“Because tonight I realized that I love you as much as I loved him.”
I swear the axis of the Earth shifted at that moment.
Bear in mind this was 1974. Fraternity brothers did not tell each other that they loved each other. That kind of talk could get you kicked out of your house in a heartbeat.
“Do you think you can sleep a little bit?” I asked. “I need to go back down to the party.” He said no but he thought he could drive home at that point. I was dubious but he persisted and soon thereafter he came downstairs, made his apologies and took off.
“I’ll see you tomorrow,” he said. And out he went into the night.
I was absolutely wrecked. And I proceeded to get even more wrecked the minute the door closed behind him.
He Wreaked of Establishment
Truth be told, it had taken me awhile to even like this young man. He came from a wealthy family in Georgia and his clothes and car evidenced that. He had come to UF by way of Mercer University, a snotty private school in central Georgia. Worse yet, his family was Baptist!
They belonged to the Augusta Country Club of Masters Tournament fame. He spoke of watching Arnold Palmer practice his putting game during the Masters across the brick wall separating his home from the neighbors’. His house was at the top of a street named Chipandy Drive on which his developer father had built all the lavish homes of up and coming Augustans. (Andy’s older brother’s name was Chip.) Andy was the baby of the family, boyishly handsome with beautiful skin, golden blonde hair, brown eyes.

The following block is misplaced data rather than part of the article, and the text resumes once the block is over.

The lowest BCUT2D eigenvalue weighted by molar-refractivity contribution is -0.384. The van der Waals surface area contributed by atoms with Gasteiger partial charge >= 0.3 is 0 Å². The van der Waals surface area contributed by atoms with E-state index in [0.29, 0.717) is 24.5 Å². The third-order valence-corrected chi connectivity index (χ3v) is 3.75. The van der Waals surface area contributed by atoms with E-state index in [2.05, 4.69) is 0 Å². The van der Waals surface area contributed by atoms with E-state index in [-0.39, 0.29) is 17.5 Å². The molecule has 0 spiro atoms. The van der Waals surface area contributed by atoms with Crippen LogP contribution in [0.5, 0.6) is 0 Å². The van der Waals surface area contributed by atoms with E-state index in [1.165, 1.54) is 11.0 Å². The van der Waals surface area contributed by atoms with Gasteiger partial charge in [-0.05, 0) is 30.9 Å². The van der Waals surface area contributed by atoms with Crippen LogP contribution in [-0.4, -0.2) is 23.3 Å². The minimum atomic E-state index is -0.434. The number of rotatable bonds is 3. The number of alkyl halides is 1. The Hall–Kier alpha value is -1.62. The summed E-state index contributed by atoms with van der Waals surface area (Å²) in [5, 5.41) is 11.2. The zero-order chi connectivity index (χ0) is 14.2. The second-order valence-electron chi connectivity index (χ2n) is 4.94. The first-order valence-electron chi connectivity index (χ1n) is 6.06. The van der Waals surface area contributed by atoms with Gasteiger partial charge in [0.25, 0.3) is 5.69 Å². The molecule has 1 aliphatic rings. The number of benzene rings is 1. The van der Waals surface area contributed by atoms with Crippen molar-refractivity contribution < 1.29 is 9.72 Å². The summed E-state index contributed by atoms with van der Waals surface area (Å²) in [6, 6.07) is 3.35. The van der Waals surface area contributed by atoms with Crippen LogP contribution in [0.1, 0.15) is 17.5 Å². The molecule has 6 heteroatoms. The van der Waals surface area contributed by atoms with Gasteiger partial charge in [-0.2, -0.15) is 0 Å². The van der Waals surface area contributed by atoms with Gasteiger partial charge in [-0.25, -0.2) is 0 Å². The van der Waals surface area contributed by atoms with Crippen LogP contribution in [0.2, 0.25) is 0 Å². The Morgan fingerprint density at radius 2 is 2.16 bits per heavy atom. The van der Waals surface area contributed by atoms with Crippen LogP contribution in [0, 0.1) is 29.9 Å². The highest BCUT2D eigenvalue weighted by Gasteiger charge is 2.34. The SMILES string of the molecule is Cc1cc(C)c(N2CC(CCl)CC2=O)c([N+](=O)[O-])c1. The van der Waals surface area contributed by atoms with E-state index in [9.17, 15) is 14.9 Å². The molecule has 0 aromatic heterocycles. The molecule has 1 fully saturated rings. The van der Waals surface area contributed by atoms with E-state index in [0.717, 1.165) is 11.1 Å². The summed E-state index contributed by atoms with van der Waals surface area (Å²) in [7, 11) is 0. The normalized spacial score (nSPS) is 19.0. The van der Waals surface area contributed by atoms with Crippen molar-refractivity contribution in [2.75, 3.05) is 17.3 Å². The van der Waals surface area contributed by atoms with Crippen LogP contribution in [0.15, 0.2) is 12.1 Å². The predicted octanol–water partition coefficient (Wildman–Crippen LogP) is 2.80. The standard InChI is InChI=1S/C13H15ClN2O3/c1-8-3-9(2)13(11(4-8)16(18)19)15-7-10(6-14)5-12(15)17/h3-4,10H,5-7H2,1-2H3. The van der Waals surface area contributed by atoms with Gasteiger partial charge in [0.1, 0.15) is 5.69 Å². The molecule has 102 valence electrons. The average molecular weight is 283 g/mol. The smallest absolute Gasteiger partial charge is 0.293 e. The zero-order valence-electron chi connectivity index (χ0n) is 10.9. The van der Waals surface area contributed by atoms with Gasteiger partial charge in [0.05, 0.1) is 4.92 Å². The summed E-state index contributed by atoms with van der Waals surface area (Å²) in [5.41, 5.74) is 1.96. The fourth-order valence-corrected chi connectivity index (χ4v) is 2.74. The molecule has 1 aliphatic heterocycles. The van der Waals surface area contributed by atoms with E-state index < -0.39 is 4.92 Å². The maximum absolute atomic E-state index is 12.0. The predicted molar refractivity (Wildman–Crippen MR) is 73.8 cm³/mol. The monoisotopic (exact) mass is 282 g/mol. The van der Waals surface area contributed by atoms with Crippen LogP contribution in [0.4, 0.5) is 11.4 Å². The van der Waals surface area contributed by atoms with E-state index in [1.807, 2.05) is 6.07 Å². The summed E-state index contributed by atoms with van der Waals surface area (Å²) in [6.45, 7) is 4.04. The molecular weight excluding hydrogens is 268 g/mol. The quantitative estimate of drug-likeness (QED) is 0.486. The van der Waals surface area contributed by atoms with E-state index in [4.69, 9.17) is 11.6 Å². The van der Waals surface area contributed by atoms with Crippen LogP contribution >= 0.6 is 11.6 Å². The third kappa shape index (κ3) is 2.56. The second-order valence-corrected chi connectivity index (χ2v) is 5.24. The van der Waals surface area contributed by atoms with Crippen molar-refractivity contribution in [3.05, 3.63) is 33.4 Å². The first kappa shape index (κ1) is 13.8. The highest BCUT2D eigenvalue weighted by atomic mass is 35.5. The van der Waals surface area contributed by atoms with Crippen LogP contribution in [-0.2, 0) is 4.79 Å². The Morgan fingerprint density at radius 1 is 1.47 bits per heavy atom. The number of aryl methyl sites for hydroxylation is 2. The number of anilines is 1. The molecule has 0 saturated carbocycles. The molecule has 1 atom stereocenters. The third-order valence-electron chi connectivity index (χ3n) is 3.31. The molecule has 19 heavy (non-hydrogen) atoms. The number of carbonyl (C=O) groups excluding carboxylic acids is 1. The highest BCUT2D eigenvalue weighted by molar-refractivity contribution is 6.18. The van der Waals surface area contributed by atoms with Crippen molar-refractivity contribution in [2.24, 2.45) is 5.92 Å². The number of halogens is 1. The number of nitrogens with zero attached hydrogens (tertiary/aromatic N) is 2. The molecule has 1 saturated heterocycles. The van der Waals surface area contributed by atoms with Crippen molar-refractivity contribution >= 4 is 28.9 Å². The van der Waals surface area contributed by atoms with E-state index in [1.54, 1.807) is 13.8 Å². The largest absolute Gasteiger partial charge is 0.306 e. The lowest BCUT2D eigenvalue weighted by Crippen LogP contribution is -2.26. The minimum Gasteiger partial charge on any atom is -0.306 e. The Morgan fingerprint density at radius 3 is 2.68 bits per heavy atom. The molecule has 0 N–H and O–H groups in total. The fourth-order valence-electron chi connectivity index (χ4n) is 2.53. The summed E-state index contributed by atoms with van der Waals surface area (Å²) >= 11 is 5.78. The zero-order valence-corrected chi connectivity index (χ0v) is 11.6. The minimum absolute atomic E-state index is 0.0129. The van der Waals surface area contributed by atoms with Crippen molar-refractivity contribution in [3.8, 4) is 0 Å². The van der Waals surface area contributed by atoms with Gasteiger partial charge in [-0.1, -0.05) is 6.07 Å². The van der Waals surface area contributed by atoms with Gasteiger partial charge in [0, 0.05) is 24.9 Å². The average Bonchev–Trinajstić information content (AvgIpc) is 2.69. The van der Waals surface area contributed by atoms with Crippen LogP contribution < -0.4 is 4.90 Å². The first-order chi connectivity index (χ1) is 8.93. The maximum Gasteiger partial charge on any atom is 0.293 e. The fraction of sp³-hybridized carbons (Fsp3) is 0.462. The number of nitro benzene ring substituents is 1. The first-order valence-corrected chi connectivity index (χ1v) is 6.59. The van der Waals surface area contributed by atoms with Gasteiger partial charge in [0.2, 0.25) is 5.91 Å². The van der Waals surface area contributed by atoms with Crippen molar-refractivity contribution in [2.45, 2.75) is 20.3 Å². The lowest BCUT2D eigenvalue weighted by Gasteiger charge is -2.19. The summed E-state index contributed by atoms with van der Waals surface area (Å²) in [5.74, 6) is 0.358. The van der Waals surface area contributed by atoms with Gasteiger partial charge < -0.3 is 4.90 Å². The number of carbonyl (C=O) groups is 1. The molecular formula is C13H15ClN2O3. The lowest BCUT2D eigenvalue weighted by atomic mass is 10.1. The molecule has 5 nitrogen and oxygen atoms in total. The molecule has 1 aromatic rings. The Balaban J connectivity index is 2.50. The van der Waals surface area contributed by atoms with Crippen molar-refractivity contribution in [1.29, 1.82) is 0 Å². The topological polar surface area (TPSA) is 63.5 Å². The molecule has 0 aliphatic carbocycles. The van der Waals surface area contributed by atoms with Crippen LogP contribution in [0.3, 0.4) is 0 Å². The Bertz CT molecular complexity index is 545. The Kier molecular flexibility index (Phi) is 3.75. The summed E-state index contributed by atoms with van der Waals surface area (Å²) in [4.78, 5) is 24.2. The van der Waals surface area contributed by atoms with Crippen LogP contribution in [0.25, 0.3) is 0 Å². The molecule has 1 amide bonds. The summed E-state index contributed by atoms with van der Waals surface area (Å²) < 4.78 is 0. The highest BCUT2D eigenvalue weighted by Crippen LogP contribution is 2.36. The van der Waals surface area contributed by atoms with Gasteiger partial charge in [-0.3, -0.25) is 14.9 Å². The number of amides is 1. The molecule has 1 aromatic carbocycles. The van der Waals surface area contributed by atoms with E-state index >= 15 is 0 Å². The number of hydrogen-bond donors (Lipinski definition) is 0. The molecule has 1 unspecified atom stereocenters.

He wreaked of Establishment.
Indeed, he was everything I was not – oldest child of a professional middle-class family who had to rely on scholarships, loans and part-time work to attend college. I’d come to UF by way of a community college, hailing from a small town in Central Florida, completely at home in the woods where I grew up. And there were few places where I felt more uncomfortable than country clubs - where Rotarians and Kiwanis Clubs met – except for Baptist churches.
Truth be told, in the summer of 1974, I was more of a fading hippie than anything else. Anything that even remotely smelled of Establishment was suspect in my book.